7. PW1 is the main witness in this case. The whole prosecution is based on the report of the enquiry conducted by him, and the complaint was made by the Executive Engineer on the basis of this report of enquiry. Of course, it is true that PW1 and the other witnesses have given evidence proving the receipt of various amounts at the KSEB office during the period when the appellant was the cashier there. Exts.P38 to P41 are the documents proving assignment of duty to the appellant as cashier. PW5 has proved the Exts.P40 and P41 documents. Regarding these documents or the evidence of PW5, the defence has no dispute. PW1, PW3, PW4 and PW10 have also given evidence regarding the duty assigned to the appellant as cashier. The evidence given by these witnesses stands not discredited. Thus, it is a fact proved by evidence that as the Senior Assistant in charge of Cashier, the appellant was accountable for the money received and disbursed at the KSEB Office, Ponkunnam. The material witnesses have also proved the registers proving receipt of various amount at the office. The prosecution would allege that as the person in charge of cash transactions, the accused was bound to remit the amount at the Bank. The amount collected on a day would be remitted at the bank on the next day, and the copy of the pay-in-slips issued from the Bank would be affixed in the concerned registers. Receipt of money is well entered in the registers concerned, and there are pay-in-slips also affixed in the concerned registers. The prosecution case is that these pay-inslips are in fact forged pay-in-slips containing forged seal of the Bank, and the accused created these pay-in-slips to make the others believe that he had duly and promptly remitted the entire amount at the Bank, the next day itself.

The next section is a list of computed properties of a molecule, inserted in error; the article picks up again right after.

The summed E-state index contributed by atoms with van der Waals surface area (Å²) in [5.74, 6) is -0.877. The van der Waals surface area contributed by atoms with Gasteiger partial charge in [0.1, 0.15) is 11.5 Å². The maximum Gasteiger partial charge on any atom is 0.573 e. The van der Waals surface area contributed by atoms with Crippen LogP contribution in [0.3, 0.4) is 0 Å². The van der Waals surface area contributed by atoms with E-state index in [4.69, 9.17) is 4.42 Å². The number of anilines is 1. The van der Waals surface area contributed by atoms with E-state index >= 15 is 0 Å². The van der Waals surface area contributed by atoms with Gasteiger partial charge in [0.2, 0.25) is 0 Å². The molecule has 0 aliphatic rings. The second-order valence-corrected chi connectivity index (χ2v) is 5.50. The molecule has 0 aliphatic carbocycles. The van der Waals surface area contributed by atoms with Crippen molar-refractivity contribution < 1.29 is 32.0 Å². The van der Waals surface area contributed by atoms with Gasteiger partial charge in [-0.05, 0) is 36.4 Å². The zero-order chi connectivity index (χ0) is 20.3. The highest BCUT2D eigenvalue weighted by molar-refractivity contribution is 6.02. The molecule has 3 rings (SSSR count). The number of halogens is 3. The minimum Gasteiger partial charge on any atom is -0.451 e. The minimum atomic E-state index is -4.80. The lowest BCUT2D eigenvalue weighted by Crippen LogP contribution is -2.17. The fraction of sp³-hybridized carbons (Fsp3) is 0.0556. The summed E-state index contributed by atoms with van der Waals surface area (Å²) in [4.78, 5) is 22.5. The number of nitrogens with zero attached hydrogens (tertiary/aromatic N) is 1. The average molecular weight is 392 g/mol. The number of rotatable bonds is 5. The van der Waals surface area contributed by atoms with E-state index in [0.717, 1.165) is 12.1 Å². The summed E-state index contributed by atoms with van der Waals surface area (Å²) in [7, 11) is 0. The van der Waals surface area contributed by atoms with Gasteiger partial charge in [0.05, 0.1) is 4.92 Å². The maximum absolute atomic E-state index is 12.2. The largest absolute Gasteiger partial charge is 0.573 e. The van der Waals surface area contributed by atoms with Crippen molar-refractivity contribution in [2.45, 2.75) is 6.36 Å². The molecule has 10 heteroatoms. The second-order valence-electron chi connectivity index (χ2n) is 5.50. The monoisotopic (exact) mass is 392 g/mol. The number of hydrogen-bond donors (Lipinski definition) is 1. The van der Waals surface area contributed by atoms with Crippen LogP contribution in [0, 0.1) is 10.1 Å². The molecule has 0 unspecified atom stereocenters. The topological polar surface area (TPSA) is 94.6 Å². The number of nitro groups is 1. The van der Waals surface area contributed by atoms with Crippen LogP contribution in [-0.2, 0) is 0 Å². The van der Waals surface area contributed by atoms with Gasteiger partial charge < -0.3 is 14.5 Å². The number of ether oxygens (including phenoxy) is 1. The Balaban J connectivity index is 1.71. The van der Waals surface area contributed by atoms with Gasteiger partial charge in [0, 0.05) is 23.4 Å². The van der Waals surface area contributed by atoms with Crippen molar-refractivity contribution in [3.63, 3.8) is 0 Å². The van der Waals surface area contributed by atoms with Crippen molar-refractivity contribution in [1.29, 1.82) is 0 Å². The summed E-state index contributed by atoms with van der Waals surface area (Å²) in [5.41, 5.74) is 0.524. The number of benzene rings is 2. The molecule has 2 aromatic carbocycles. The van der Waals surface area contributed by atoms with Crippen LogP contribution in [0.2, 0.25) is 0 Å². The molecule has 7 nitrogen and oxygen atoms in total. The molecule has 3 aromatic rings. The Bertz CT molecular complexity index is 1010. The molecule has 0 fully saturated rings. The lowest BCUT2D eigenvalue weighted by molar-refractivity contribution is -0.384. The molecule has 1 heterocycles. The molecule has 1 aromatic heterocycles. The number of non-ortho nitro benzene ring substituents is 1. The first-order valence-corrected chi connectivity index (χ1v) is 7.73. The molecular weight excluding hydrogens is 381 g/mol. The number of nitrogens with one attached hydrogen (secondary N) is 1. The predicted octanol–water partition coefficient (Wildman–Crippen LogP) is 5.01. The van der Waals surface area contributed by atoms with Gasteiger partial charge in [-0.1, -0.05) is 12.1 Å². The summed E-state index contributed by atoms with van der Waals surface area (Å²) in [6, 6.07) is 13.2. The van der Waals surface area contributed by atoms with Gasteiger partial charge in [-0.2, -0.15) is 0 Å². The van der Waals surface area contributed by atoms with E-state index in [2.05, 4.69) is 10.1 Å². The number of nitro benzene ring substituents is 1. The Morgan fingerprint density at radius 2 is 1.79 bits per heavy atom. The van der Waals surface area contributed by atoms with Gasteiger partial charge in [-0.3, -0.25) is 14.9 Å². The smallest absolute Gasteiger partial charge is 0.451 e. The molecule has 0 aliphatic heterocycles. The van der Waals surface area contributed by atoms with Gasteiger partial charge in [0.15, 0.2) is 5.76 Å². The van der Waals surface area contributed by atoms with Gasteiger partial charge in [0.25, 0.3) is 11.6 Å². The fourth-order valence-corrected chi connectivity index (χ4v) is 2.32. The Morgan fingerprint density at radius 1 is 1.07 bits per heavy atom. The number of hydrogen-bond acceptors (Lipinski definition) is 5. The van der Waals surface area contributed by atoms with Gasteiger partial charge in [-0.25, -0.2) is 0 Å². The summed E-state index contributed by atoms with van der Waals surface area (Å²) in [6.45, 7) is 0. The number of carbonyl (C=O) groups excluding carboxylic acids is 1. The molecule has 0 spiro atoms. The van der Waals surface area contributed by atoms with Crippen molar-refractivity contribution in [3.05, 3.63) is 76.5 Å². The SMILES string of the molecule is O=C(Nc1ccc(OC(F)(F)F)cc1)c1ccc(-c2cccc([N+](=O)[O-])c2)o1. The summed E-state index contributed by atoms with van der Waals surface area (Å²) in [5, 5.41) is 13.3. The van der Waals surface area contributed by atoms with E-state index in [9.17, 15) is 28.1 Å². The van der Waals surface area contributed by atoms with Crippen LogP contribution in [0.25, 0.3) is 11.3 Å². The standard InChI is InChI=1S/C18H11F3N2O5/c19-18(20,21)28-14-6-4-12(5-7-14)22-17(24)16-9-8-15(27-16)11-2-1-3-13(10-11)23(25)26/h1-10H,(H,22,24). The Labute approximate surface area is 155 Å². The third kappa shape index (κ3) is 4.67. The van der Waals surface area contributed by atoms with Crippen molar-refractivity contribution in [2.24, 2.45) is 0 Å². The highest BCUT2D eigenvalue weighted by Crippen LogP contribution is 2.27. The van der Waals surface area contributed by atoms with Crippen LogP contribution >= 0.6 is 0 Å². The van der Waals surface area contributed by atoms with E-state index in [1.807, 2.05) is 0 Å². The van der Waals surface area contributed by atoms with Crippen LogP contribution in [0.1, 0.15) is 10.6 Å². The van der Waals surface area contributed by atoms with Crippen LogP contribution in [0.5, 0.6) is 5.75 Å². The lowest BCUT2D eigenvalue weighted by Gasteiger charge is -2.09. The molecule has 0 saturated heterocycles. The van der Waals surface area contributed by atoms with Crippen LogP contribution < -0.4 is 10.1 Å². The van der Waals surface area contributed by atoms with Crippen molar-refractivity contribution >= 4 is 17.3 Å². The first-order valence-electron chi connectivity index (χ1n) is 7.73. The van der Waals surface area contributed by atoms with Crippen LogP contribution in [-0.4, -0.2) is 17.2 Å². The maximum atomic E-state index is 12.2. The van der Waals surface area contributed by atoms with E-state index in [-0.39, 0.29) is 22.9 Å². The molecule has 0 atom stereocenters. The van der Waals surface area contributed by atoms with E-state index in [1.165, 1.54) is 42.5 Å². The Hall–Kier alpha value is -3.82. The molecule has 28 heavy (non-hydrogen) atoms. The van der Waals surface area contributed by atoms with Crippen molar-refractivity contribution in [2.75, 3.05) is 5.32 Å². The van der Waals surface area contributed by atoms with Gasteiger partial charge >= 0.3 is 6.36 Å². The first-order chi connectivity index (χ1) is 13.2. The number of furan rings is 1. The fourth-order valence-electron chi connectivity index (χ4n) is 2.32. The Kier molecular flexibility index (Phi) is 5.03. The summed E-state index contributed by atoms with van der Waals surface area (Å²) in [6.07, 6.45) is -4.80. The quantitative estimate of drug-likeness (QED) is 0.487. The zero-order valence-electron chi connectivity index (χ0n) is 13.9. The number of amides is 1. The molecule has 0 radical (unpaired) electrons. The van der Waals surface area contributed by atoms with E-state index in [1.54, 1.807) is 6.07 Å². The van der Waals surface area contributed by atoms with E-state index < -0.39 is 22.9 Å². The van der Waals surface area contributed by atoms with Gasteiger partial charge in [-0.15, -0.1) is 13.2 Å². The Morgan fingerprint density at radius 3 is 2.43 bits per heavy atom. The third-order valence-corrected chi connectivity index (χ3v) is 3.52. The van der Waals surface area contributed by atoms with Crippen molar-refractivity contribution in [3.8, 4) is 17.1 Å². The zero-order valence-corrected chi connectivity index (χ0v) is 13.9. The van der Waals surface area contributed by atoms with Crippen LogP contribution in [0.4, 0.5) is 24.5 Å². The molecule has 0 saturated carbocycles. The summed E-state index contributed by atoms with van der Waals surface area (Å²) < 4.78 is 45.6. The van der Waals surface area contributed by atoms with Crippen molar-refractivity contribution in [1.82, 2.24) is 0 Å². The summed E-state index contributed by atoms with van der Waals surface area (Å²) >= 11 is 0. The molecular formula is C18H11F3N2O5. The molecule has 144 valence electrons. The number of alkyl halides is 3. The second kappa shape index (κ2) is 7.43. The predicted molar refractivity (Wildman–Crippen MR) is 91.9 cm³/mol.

8. To substantiate the allegation of misappropriation, the prosecution relies on the pay-in-slips alleged to have been forged by the accused. Ext.P6(a) proves the receipt of Rs. 11,781/-, and this was meant to be disbursed to PW7 as terminal leave surrender value. The Ext.P7 document will show disbursement of this amount. The evidence of PW7 is that she had not in fact received the amount. Ext.P8(a) entry proves receipt of Rs. 1,737/- meant for disbursement to one Muhammedkutty by way of pension. It was sent by money order, but it was returned. Ext.P9 pay-in-slip shows remittance of this amount at the bank on the next day. Ext.P10(a) entry in the R.D. receipt book shows receipt of Rs. 1,050/- as excess leave surrender granted in favour of one N.V. Varghese. Ext.X3 pay-in-slip shows remittance of this amount at the Bank on the next day. Ext.P11(a) entry in R.D. receipt shows receipt of Rs. 3,748/- meant for disbursement to one Raju. It was sent by money order, but it was returned at the office. Ext.X5 pay-in-slip will show payment of the amount at the bank on the next day. Ext.P12(a) entry in the R.D. receipt book shows receipt of Rs. 4,250/- by way of rent from one Galaxy Cable. Ext.P13 pay-in-slip shows remittance of the amount at the Bank. Ext.P14(a) entry in the R.D. receipt book shows receipt of Rs. 1,208/-, meant for disbursement as family pension to Valliyammal. Ext.P15 pay-in-slip shows remittance of the amount at the Bank. Ext.P16(a) entry in the R.D. receipt book shows receipt of Rs. 5,500/- from Asianet Communications, and Ext.P17 pay-in-slip shows remittance of the amount at the Bank, on the next day. Ext.P18(a) entry in the R.D. receipt book shows receipt of Rs. 8,160/- from Asianet Communications, and the pay-inslip shows remittance of the amount at the Bank on the next day. So, the total amount covered by the R.D. receipts mentioned above is Rs. 37,434/-, and there are pay-in-slips showing remittance of the amount at the Bank. The prosecution case is that receipt of all these amounts is seen entered promptly in the registers, and evidenced by R.D. receipts, but the pay-in-slips showing remittance at the Bank on the next day were falsely created by the accused to misappropriate all these amounts. It is here, proof regarding the above mentioned pay-in-slips assumes importance.